parents. everyone has two, somewhere out there - that's biological reality. we all have a mother and a father, at least at the point of conception. but in a lot of cases, way more than should ever be the case, one or both of the people who give a person life just... check out. i am not a parent. it's only been recently that the idea of being someone's mama hasn't caused me to break out in hives. but i am someone's child. i love both of my parents, my dad who's here and my mom who's passed on. and even though i came out okay, even though i have next to nothing to complain about regarding my raising, i still have scars. and i'm one of the lucky ones.
my friends and i are at the age when most people historically start their own nuclear families. i've had a couple of friends give birth. it's a hell of a thing - all of a sudden, there's this kid you're responsible for. and watching all this go down has made me reflective, i guess. when you do this, when you create life with a partner (one you love or not), you've opened the floodgates. you're now on the hook for things that happen to that kid. and like it or not, more often than not, what's done can't be undone. we forgive, but we don't forget.
so back to the checked out parent. sometimes it's a tragedy, an unintentional trick of brain chemistry, that pulls a parent away. that's what happened to me. other times, it's willful hatred, cruelty or reckless disregard for the consequences of actions that sear into a kid's mind. those are the times that try my soul more than anything i can articulate. i've seen the breakdowns that occur, the way the victims of situations like this have had their hearts broken time and time again, and even so, still hold their attackers in a place of rueful, painful love, twisted around the mangled frame of their conception of what that parent should be and what that parent actually is. it's shattering. there's no other word for it.
kids are so fragile, such blank slates. that's what scares me about them, what gives me so much pause about the idea of having one myself. if you're a thoughtful, caring person on any level, you can't help but evaluate yourself against that standard when contemplating reproduction. everything you say and do to and around that baby is going to go towards what that baby becomes in adulthood. there's so much focus on prenatal medical care. hell, some people go so far as to say that women of childbearing age should take prenatal vitamins all the time, just in case. while that strikes me as a little too "women are nothing but walking incubators," there's certainly no doubt in anyone's mind that if you're thinking of conceiving, you should get yourself into good medical shape.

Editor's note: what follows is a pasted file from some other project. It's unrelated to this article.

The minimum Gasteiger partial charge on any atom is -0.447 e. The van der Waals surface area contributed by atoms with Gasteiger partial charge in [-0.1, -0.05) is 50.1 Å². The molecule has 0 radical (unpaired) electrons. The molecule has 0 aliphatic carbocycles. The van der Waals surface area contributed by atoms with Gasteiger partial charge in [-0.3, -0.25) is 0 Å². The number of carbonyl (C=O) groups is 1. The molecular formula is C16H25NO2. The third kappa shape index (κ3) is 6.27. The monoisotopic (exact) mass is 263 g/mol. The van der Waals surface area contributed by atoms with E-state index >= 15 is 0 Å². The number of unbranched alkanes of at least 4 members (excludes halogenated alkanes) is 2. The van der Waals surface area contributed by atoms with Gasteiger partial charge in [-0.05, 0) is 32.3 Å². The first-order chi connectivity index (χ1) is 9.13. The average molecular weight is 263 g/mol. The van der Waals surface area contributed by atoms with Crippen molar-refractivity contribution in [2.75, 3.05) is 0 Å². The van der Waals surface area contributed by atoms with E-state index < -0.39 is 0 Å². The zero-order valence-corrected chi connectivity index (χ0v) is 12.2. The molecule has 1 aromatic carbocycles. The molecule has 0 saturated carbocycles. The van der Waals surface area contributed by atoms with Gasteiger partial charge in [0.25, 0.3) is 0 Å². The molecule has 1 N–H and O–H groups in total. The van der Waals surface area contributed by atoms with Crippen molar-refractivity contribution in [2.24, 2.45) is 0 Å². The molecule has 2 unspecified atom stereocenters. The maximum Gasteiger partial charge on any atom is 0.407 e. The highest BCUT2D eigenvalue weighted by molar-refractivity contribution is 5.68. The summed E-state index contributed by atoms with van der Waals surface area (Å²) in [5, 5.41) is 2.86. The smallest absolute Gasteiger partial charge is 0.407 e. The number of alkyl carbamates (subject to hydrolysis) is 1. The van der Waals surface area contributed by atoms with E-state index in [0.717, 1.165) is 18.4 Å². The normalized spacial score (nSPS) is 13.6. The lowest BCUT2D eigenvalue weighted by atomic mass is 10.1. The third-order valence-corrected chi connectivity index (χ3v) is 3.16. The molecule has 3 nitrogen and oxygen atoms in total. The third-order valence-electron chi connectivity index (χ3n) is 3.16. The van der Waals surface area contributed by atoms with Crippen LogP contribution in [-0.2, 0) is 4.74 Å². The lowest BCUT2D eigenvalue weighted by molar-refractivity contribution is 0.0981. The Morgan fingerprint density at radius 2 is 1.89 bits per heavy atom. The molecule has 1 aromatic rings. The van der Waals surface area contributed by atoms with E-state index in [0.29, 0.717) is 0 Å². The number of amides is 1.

but no one ever seems to pay much mind to prenatal mental care. shouldn't that matter too? if we're so concerned about whether the fetus is getting enough vitamin B-12, it seems that we should be just as concerned, if not more, about whether the parent(s) of that soon-to-be-baby can handle what's about to happen. nine months of gestation is one thing - the rest of your life as someone's parent has WAY more impact on what that baby will become.
so i guess my point is this: parents, be careful. for that matter, everyone around those babies needs to be careful. when they put that little bundle in your arms, that's the first impression you'll make. it's incumbent upon you and everyone else to make damn good and sure that every impression after that does as little harm as possible. that's the wage of being a parent. for the sake of that bundle, and the rest of the world, you had damn well better pay it.